Italy, where did the protest go?

Donatella Della Porta writes that despite the Eurozone crisis and harsh austerity policies, it seems as if Italy is no longer responding with protest demonstrations anymore

November 8, 2012
5 min read

Photo: Georgio Montersino/Flickr

Harsh austerity policies have been hitting broad segments of the population for a long time, but today their force has increased. One of the questions which are often posed to social movement scholars (and to activists as well) is: why, facing such a strong challenge, the mobilisation keeps being so relatively limited? Why – differently from Spain, Greece, and the USA, and Iceland before them – there seems to be so little protest?

First of all, it is necessary to observe that protest exists, grows, and is focused on demands regarding social rights and real democracy. Research that we carried out, together with Lorenzo Mosca and Louisa Parks, on the protests reported by a national daily newspaper in 2011, shows that not only is mobilisation high, but it is focused on social issues. Almost half of the reported protest events involve workers with stable employment, more than half if we add casual workers More than one fifth is student protest. Moreover, even if the unions are very present in the mobilisations, important actors are also informal social movement groups, i.e. the occupied social centres and various kinds of associations. It is not a case that the statistics on strikes signal a 25% surge in the last year.

Although anti-austerity mobilisations are numerous, it is true that, in the last months, the big demonstrations that contributed to the downfall of Berlusconi’s government were not to be seen. This is also a signal that neoliberal policies could not have been effectively imposed by a libertine and in many ways delegitimised head of government. The shift from Berlusconi to Monti did not mean a change in the direction of public policies, but the buying (for quite a cheap price) of the support for them from the ex-opposition (i.e. the centre-Left Democratic Party). If the 15 October 2011 demonstration, with its great mobilisation capacity, was an exception, its evolution did not facilitate the recovery of a process of protest accumulation at all.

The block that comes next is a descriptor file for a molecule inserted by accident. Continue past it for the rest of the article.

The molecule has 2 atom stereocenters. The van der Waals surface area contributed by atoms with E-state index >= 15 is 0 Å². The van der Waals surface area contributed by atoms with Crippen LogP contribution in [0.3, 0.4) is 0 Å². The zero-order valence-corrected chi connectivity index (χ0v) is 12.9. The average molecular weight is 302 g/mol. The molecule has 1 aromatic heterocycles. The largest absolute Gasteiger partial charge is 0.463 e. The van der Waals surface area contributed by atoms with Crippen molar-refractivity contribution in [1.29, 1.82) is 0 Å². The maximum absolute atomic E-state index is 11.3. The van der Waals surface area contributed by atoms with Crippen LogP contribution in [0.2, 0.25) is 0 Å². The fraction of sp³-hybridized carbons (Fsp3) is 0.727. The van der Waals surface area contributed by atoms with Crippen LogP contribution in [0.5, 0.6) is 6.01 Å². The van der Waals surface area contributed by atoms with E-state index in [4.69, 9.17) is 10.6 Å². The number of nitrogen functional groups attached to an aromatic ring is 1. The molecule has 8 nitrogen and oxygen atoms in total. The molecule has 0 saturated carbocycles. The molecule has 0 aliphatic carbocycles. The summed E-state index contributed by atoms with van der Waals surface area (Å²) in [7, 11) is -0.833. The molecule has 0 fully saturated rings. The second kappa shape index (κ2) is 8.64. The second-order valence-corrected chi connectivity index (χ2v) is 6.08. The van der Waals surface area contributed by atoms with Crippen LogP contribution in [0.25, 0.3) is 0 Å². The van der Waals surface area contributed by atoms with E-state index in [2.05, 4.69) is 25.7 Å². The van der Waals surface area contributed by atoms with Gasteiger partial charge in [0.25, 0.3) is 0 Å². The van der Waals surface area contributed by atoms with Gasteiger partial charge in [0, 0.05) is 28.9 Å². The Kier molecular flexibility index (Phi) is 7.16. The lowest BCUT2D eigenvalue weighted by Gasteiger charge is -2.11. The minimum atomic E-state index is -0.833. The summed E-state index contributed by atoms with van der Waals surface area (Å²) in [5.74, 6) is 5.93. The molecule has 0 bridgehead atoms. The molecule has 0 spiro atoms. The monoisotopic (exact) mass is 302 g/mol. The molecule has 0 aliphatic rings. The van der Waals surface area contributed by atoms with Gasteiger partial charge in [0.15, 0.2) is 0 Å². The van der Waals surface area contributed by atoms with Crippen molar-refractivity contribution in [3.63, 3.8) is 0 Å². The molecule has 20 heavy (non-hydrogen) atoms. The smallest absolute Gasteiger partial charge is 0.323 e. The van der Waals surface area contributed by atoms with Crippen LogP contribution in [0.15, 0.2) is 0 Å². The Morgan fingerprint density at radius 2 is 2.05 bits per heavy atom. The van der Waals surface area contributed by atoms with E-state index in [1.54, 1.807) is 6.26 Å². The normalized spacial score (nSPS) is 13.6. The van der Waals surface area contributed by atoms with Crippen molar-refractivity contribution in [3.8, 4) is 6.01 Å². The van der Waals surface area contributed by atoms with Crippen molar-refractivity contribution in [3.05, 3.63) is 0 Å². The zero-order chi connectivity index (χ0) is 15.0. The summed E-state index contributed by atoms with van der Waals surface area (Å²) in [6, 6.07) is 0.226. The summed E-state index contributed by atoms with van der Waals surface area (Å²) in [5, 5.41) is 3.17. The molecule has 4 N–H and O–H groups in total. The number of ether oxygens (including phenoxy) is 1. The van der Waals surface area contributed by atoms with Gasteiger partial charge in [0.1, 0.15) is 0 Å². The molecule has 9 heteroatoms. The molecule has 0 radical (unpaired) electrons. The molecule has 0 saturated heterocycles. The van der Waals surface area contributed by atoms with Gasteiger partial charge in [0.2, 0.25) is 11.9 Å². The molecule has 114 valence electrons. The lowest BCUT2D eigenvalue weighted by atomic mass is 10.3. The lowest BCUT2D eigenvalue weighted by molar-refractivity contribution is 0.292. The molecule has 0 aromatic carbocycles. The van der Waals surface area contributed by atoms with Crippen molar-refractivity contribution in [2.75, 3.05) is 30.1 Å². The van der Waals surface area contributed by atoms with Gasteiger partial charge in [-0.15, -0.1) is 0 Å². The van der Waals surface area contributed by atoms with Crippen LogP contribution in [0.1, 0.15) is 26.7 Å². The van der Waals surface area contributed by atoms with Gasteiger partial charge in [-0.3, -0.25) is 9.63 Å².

A first reason for the difficulty to network the existing mobilisations is to be found in the crisis itself. Social movement research has repeatedly proved that protest does not increase with deprivation (neither absolute nor relative), but when resources are available to those that want to challenge the decisions of the government. The studies on the labour movement have shown that strikes increase with full employment, not with unemployment. Insecurity discourages collective action, and the depressive effect of the crisis is aggravated by the new kind of labour market. It is certainly harder for casual workers to mobilise to defend their rights, because they can be blackmailed, have less free time, and often lack the physical spaces for aggregation that were so important for the labour movement.